In a phase II study reported in The Lancet Oncology, Zauderer et al found that the EZH2 inhibitor tazemetostat was active in patients with relapsed or refractory BRCA-associated protein 1 (BAP1)-inactivated malignant pleural mesothelioma.
As noted by the investigators, high expression of EZH2 has been identified in malignant pleural mesothelioma—particularly in association with loss of BAP1—and inactivation of BAP1 sensitizes tumor cells to EZH2 inhibition.
In the study, 74 patients were enrolled from sites in France, the United Kingdom, and the United States between July 2016 and June 2017; 73 patients had BAP1-inactivated tumors. A total of 13 patients in part 1 of the study (evaluating pharmacokinetics) received 800 mg of tazemetostat once on day 1 and 800 mg twice daily thereafter. Part 2 consisted of 61 patients with BAP1-inactivated tumors who received tazemetostat at 800 mg twice daily. Treatment was given in 21-day cycles, up to approximately 17 cycles. The primary endpoint of part 2 was the disease control rate at week 12.
Disease Control Rate
After a median follow-up of 35.9 weeks (interquartile range = 20.6–85.9 weeks), disease control was observed in 33 (54%, 95% confidence interval [CI] = 42%–67%) of 61 patients at week 12. Partial response was observed in two patients, with responses persisting for 42 weeks in one and for 18 weeks at data cutoff in the other. At week 24, the disease control rate was 33% (95% CI = 21%–45%).
Among all 74 patients, disease control was observed in 38 (51%, 95% CI = 40%–63%) at week 12. The disease control rate at week 24 was 28% (95% CI = 18%–39%). A reduction in tumor volume was observed in 24 (35%) of 69 evaluable patients. In the entire population, median progression-free survival was 18 weeks (95% CI = 12–24 weeks) and median overall survival was 36 weeks (95% CI = 29–61 weeks).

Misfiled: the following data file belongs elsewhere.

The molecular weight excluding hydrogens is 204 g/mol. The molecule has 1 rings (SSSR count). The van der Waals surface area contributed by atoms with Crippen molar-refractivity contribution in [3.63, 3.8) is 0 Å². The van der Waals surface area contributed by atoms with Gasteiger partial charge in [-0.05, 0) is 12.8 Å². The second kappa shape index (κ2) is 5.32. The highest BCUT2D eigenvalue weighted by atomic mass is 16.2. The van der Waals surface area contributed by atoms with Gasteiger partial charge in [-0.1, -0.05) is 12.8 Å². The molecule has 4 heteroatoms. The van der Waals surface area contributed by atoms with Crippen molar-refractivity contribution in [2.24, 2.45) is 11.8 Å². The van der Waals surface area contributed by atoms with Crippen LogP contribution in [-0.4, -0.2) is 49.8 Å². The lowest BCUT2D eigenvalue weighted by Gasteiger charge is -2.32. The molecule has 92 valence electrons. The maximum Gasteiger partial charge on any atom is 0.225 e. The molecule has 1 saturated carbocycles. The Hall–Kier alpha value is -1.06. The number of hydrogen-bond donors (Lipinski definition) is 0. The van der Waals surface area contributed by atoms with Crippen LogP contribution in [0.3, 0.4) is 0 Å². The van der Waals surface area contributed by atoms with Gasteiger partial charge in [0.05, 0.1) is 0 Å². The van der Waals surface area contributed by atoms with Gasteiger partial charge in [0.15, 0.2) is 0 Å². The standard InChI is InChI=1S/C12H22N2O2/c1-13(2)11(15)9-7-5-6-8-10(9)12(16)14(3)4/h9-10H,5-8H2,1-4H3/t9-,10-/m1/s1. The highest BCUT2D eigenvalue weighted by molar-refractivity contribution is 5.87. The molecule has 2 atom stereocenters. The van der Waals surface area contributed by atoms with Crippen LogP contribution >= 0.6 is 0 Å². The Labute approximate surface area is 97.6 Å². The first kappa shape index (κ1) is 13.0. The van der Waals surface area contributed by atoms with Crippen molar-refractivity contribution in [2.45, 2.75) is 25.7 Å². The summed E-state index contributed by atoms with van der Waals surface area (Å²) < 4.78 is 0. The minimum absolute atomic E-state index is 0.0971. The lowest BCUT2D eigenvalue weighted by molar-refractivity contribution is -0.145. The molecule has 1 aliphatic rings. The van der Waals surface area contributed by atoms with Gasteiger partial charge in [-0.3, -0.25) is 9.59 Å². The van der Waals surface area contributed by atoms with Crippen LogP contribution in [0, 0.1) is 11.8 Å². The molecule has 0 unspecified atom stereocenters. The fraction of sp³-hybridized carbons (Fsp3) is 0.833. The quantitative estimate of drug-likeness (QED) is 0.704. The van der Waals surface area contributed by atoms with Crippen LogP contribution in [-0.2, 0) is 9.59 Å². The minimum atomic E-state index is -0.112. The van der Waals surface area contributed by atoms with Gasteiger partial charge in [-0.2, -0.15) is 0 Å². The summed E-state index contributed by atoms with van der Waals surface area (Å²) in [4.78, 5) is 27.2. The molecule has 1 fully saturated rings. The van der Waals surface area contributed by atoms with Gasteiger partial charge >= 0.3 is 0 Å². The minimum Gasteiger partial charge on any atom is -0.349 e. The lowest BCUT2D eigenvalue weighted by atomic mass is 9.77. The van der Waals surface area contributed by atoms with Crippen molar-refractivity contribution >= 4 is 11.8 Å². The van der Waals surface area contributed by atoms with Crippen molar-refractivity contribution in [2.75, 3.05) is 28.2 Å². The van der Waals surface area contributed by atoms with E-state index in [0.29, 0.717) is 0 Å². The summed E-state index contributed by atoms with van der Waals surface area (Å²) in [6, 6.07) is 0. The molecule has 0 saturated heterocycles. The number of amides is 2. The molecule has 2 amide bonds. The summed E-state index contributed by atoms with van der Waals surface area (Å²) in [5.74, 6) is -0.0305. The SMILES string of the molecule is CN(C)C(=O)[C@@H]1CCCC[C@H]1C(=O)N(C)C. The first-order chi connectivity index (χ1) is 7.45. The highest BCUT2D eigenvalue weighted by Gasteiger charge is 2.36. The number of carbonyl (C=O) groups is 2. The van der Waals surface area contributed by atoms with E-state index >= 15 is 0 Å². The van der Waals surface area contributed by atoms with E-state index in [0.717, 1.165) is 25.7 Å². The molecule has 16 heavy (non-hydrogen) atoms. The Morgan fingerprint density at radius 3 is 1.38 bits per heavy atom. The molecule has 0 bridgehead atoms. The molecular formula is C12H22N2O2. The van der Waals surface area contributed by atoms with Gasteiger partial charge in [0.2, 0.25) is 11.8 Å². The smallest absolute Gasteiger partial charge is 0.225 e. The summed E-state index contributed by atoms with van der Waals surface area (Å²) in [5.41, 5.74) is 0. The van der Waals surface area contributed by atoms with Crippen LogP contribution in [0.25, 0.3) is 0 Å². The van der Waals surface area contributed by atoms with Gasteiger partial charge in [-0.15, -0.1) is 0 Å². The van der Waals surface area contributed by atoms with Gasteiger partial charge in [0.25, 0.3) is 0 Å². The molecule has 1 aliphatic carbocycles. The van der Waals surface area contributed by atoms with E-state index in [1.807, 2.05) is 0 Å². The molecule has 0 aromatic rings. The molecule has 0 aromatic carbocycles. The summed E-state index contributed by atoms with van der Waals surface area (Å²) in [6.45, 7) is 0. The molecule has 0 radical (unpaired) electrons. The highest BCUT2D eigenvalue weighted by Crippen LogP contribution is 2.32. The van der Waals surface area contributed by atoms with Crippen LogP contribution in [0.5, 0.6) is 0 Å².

As noted by the investigators, EZH2 is an epigenetic regulator of gene expression implicated as an oncogenic driver that acts to increase H3K27me3. Among 10 patients with available data (not including the 2 patients with a partial response), H3K27me3 was reduced from baseline in 8 and increased in 2; all 8 patients with reductions had disease control at both week 12 and 24, whereas the 2 with decreased levels had progressive disease at week 12.
Grade 3 or 4 adverse events occurred in 49% of the 74 patients, most commonly hyperglycemia (7%), hyponatremia (7%), and anemia (5%). Serious adverse events occurred in 34% of patients, most commonly pleural effusion, dyspnea, pericardial effusion, and sepsis (4% each). Death occurred in five patients (7%) while on study; none of the deaths was considered related to treatment.
The investigators concluded, “Further refinement of biomarkers for tazemetostat activity in malignant pleural mesothelioma beyond BAP1 inactivation could help identify a subset of tumors that are most likely to derive prolonged benefit or shrinkage from this therapy.”
Marjorie G. Zauderer, MD, of Memorial Sloan Kettering Cancer Center, and Dean A. Fennell, PhD, of the Leicester Cancer Research Centre, University of Leicester and University Hospitals of Leicester NHS Trust, are the corresponding authors for The Lancet Oncology article.
Disclosure: The study was funded by Epizyme. For full disclosures of the study authors, visit thelancet.com.The content in this post has not been reviewed by the American Society of Clinical Oncology, Inc. (ASCO®) and does not necessarily reflect the ideas and opinions of ASCO®.